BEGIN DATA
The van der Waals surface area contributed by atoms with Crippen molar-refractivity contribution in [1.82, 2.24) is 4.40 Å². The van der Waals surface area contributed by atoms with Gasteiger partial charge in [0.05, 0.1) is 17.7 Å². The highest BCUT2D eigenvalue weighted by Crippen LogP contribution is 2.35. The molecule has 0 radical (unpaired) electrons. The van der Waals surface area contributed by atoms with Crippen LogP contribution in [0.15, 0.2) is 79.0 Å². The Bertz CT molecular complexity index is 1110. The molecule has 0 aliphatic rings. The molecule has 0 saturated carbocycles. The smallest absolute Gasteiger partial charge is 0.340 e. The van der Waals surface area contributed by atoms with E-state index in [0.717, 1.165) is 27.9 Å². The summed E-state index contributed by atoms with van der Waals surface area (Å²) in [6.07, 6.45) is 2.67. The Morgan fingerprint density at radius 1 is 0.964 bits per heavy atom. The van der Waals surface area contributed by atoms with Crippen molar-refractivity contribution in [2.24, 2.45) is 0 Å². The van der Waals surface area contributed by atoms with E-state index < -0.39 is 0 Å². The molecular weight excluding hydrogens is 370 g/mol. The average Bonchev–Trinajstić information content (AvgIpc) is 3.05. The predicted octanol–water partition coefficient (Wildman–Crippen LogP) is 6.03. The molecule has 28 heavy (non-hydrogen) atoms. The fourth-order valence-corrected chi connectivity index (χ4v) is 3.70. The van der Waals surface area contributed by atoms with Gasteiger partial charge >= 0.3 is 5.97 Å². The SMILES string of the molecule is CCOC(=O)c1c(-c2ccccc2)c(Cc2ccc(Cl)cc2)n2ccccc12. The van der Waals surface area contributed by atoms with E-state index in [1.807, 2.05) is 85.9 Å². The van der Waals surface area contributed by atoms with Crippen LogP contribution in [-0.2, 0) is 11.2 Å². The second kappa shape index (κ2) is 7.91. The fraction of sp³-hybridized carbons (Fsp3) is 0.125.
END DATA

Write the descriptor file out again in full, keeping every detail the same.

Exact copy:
The van der Waals surface area contributed by atoms with Crippen molar-refractivity contribution in [1.82, 2.24) is 4.40 Å². The van der Waals surface area contributed by atoms with Gasteiger partial charge in [0.05, 0.1) is 17.7 Å². The highest BCUT2D eigenvalue weighted by Crippen LogP contribution is 2.35. The molecule has 0 radical (unpaired) electrons. The van der Waals surface area contributed by atoms with Crippen LogP contribution in [0.15, 0.2) is 79.0 Å². The Bertz CT molecular complexity index is 1110. The molecule has 0 aliphatic rings. The molecule has 0 saturated carbocycles. The smallest absolute Gasteiger partial charge is 0.340 e. The van der Waals surface area contributed by atoms with E-state index in [0.717, 1.165) is 27.9 Å². The summed E-state index contributed by atoms with van der Waals surface area (Å²) in [6.07, 6.45) is 2.67. The Morgan fingerprint density at radius 1 is 0.964 bits per heavy atom. The van der Waals surface area contributed by atoms with Crippen molar-refractivity contribution in [2.24, 2.45) is 0 Å². The van der Waals surface area contributed by atoms with E-state index < -0.39 is 0 Å². The molecular weight excluding hydrogens is 370 g/mol. The average Bonchev–Trinajstić information content (AvgIpc) is 3.05. The predicted octanol–water partition coefficient (Wildman–Crippen LogP) is 6.03. The molecule has 28 heavy (non-hydrogen) atoms. The fourth-order valence-corrected chi connectivity index (χ4v) is 3.70. The van der Waals surface area contributed by atoms with Gasteiger partial charge >= 0.3 is 5.97 Å². The SMILES string of the molecule is CCOC(=O)c1c(-c2ccccc2)c(Cc2ccc(Cl)cc2)n2ccccc12. The van der Waals surface area contributed by atoms with E-state index in [1.807, 2.05) is 85.9 Å². The van der Waals surface area contributed by atoms with Crippen LogP contribution in [-0.2, 0) is 11.2 Å². The second kappa shape index (κ2) is 7.91. The fraction of sp³-hybridized carbons (Fsp3) is 0.125.